Monday, September 10, 2007

Economy, Economics, and Housing...

My original idea for the title of this piece was "Why my wife & I decided not to buy", which I would have made a sub-title if enabled me to do so. I also touch on a few other things in this post too. So enjoy.

The New York Times had an article recently about the declining job growth and that people are fearing there is a possible recession coming. The article states that the greatest number of jobs lost were in the house building sector of the economy, though it is likely that more job losses are on the way - or have already happened, as the report the article was talking about was for a short time period before some of the layoffs would have all been accrued. Any how...if you want to know more of what the article was about, then I would really highly recommend reading the article.

(Sadly, if you are reading this past 2 weeks from the publish date of the article, then you will either need to look it up in the library, or pay them a small fee. Otherwise, you might need a free account. Any ways...)

I really wanted to address what the problem is with the housing sector from the point of a customer. (Sorry, no consumer language here. I'm a customer!) And before I begin on that, just let me say that I am not an economist or anything of that nature - I have not studied the economy (just had the college and high school econ classes) nor studied the housing sector. This is just my own insight based on my own observations and ideas about financing. So please remember that, and take what I say with a grain of salt. And I recommend that you take this to a real economist, financial adviser, etc. before making any kind of decision on it.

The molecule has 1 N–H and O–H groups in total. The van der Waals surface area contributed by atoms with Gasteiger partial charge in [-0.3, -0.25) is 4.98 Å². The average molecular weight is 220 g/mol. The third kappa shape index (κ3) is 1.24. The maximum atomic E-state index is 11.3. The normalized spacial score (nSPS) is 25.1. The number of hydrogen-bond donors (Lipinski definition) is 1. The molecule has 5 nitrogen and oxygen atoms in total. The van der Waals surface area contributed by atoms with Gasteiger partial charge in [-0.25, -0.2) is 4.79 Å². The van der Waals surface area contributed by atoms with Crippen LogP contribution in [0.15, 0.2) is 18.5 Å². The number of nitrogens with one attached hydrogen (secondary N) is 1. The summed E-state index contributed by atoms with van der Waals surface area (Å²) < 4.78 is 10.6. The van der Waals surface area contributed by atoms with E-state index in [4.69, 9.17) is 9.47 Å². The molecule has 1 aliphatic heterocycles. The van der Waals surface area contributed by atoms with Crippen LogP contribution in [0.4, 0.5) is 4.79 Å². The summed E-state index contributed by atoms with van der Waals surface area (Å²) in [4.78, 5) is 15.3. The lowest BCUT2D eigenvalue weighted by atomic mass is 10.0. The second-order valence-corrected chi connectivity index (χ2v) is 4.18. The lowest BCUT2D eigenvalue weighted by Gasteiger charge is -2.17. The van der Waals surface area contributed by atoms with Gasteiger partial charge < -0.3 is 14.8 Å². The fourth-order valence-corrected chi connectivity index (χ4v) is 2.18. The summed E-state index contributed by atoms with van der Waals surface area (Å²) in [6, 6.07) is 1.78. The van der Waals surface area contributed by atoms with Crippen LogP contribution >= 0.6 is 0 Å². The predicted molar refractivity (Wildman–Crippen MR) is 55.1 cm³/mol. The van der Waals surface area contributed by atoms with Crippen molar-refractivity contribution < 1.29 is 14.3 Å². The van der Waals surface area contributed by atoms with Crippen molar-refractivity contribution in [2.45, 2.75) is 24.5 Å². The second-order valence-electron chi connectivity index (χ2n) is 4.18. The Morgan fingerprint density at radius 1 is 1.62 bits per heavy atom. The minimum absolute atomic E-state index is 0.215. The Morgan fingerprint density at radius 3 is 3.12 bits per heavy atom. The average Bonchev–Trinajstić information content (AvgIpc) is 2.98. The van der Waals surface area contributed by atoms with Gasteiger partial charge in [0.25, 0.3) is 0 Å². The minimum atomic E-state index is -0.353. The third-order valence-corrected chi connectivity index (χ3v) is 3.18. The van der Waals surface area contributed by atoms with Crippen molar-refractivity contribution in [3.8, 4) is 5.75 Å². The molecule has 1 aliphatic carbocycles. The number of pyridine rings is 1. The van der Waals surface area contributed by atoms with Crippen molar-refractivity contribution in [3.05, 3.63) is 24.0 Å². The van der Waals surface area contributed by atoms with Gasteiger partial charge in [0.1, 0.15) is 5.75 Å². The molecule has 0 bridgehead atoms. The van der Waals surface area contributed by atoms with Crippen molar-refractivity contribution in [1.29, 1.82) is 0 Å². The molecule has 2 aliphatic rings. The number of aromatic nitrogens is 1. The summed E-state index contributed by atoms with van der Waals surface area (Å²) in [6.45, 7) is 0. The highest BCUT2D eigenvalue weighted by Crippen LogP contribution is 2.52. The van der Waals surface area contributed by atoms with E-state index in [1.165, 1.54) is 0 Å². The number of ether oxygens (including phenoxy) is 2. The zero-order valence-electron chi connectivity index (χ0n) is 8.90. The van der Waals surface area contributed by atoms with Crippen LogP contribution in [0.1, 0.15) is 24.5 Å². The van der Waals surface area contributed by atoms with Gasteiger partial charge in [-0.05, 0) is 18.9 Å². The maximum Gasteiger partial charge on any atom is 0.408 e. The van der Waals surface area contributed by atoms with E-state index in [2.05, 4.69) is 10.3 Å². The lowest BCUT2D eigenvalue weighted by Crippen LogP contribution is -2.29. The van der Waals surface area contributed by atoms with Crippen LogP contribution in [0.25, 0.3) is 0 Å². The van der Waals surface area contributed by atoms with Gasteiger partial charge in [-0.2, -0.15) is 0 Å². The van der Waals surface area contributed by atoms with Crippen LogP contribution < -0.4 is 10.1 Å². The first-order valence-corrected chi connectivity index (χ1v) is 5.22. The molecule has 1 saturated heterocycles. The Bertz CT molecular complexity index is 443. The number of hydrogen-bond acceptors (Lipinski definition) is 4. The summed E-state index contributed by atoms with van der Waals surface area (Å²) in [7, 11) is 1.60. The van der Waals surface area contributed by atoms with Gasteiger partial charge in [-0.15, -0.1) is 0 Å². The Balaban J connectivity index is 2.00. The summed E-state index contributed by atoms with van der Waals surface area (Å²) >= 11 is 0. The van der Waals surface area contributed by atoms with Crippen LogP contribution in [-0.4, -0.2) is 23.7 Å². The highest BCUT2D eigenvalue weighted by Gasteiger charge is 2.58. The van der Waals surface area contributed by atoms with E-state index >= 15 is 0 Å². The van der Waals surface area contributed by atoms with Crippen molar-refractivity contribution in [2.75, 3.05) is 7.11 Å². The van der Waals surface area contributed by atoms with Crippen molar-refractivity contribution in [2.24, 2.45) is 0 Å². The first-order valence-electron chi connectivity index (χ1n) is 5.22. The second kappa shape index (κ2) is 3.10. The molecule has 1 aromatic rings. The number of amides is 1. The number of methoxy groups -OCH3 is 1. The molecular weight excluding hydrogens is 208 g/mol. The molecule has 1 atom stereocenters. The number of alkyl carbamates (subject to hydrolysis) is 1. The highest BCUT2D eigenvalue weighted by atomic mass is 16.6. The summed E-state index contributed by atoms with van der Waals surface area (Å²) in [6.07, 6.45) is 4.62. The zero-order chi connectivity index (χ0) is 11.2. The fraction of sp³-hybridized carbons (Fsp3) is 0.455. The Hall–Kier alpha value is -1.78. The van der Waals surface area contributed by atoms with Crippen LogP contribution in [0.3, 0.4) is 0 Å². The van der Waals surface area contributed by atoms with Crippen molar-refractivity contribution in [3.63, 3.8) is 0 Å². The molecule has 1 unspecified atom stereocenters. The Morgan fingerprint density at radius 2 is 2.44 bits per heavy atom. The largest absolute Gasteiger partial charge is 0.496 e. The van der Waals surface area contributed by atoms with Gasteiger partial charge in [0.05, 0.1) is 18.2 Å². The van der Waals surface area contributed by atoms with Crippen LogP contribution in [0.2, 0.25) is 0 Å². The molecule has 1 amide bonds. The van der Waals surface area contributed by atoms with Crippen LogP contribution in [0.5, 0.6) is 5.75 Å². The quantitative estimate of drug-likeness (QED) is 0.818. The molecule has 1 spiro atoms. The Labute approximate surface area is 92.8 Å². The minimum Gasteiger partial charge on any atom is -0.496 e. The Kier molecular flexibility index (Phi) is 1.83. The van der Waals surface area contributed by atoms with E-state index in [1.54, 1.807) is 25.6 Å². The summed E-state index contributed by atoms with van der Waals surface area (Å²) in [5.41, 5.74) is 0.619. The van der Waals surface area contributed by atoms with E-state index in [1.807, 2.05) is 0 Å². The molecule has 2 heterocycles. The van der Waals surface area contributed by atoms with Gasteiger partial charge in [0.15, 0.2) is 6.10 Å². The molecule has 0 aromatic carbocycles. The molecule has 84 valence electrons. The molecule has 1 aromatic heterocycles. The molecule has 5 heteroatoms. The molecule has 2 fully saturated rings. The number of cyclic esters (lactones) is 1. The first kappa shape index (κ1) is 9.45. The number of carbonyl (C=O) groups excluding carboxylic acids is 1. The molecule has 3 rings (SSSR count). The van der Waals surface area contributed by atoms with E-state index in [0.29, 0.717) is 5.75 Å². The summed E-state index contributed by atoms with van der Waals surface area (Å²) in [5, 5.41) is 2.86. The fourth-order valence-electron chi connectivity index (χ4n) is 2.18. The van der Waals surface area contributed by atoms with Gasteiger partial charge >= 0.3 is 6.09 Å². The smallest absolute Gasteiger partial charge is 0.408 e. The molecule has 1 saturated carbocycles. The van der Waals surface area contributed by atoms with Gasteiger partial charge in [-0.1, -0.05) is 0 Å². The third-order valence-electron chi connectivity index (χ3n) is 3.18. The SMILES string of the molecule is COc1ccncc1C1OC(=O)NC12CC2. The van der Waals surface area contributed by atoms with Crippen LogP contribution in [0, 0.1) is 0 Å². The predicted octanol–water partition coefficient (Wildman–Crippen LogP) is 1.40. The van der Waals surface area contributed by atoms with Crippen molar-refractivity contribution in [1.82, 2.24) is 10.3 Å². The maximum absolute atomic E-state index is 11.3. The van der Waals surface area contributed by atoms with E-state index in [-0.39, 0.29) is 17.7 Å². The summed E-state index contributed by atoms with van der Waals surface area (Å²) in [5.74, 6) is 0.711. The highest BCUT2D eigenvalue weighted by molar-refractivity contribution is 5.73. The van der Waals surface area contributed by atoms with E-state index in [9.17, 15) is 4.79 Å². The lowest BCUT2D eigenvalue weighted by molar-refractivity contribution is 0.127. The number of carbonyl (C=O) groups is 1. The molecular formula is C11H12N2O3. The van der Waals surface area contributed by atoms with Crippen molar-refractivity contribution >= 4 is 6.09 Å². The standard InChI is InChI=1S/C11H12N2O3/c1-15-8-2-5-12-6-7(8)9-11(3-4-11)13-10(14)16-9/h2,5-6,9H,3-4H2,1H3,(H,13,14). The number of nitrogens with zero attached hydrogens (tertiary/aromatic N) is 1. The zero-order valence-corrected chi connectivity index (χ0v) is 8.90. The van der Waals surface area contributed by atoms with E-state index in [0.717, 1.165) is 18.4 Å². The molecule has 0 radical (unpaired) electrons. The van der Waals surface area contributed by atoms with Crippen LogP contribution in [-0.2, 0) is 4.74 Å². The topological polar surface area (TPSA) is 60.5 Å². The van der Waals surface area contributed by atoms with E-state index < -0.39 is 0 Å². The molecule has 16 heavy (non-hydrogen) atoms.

That said...

My wife and I use to live in Fairfax County, VA - one of the most expensive places to live in the U.S. (Not as expensive as Manhattan, but on par with Northern New Jersey and Silicon Valley, L.A. area, etc.) Why did we move? Because we couldn't afford to live there - and it wasn't that I wasn't making good money - I was. However, it was impossible for us to be able to buy a house, or even a townhouse. (Houses were, at that time, starting at $500,000, and for a traditional mortgage that means a $25,000 to $50,000 dollar down payment. Townhouses were starting to get up to starting around $200,000 to $300,000.) So, when the company I am working for was looking to set up a facility in a cheaper area (Cambria County, PA), we opted to be moved there.